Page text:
Minister of Communications and Information Technology Khaled Negm said Telecom Egypt’s former chief executive, Mohamed Elnawawy, failed to financially and technically prepare Telecom Egypt to compete with Egypt’s mobile companies.
Seeking to place Telecom Egypt’s decisions in the same line with the government’s new direction, which is opposed by the board of directors led by Elnawawy, Negm sacked Elnawawy from the company. Negm called on the new board of directors to prepare the company to enter the mobile market, and reduce the infrastructure renting prices to private internet companies.
In August 2012, Mohamed Elnawawy took up the Chief Executive role at Telecom Egypt, contributing to a boom in ADSL internet services. As a result, the number of customers went from 1.2 million to 2.1 million last March, within two years of his taking on the role, an increase of 75%.
According to Telecom Egypt indicators, the revenues of data transfer services grew from EGP 1.3bn in 2012 to over EGP 2bn in 2014, an increase of 54%.
However, Telecom Egypt’s Board of Directors failed to prevent the reduction in the numbers of land line subscribers. This decreased to under 6 million customers last March, compared to 8.5 million when Elnawawy took up the role in 2012.
The data transfer sector contributed to helping the company’s revenues exceed EGP 12.1bn in 2014, the highest annual revenue for the company. However, profits decreased from EGP 2.9bn to EGP 2bn, which was attributed to the sacked Board of Directors increasing tax, and conducting a settlement with the National Telecommunication Regulatory Authority (NTRA) over delayed dues.
Elnawawy maintained Telecom Egypt’s profits and revenues, despite no new activities entering the company for at least three years. This means that the company was depending on its major activities, a Telecom Egypt official said.
Telecom Egypt increased its investments in the local market by replacing copper cables with fibre-optic cables, while it is to Elnawawy’s credit that he fought against the centralisation many governmental companies suffer from.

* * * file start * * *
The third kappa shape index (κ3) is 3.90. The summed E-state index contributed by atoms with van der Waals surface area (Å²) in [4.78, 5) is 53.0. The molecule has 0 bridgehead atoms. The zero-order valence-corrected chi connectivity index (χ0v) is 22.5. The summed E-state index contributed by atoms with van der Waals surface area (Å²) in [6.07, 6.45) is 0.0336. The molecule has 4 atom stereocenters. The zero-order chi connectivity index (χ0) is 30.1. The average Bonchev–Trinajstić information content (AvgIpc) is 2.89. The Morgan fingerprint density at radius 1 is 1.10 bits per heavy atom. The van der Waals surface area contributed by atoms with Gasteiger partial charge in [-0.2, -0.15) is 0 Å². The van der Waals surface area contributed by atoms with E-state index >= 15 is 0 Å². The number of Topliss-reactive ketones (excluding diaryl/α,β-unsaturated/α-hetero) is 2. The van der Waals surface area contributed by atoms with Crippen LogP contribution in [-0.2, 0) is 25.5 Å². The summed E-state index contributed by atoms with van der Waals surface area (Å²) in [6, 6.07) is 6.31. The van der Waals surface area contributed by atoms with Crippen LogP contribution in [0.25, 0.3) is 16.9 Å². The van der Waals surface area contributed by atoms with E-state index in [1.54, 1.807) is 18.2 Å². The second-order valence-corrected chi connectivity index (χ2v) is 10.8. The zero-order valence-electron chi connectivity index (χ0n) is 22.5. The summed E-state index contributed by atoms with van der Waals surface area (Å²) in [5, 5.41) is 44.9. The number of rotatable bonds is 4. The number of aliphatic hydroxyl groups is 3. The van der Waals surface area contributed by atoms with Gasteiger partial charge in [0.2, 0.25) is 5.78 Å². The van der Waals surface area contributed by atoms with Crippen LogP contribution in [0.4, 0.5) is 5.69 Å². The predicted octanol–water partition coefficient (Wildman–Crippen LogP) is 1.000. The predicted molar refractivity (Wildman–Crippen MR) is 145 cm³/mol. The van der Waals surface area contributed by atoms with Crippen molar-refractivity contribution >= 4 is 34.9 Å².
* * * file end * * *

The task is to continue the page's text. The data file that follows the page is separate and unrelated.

The official added that the marine cables activity witnessed growth during Elnawawy’s leadership. Telecom Egypt signed more than one agreement for the cables activity with a number of regional communication companies, while the activity became a steady source of income for the company, making approximately EGP 1bn annually.
Elnawawy redistributed the sources of income in the company, making retail services control the biggest share with 30% out of the total revenues, followed by the international services that represent 28%. The transactions with mobile providers amount to around 23%, and the institutions and corporate business unit represents about 14%.
Telecom Egypt was financially affected by the problems that occurred with the three mobile providers, making Elnawawy’s board of directors lose the profits of investments in Vodafone Egypt. For two consecutive years, Telecom Egypt did not acquire cash dividends from its investments in the mobile company after the latter refused to pay them. Moreover, the company lost a number of compensation cases against mobile companies.
The plan to replace copper cables with fibre-optic cables contributed to a conflict erupting between Telecom Egypt and mobile companies. The conflict made thousands of customers with private internet companies affiliated to mobile companies move to TE Data, affiliated to Telecom Egypt, after they lost the service as a result of the replacement operations.
Telecom Egypt invested about EGP 2bn in the process of replacing copper cables with fibre-optic cables over two years to cover 4 million customers.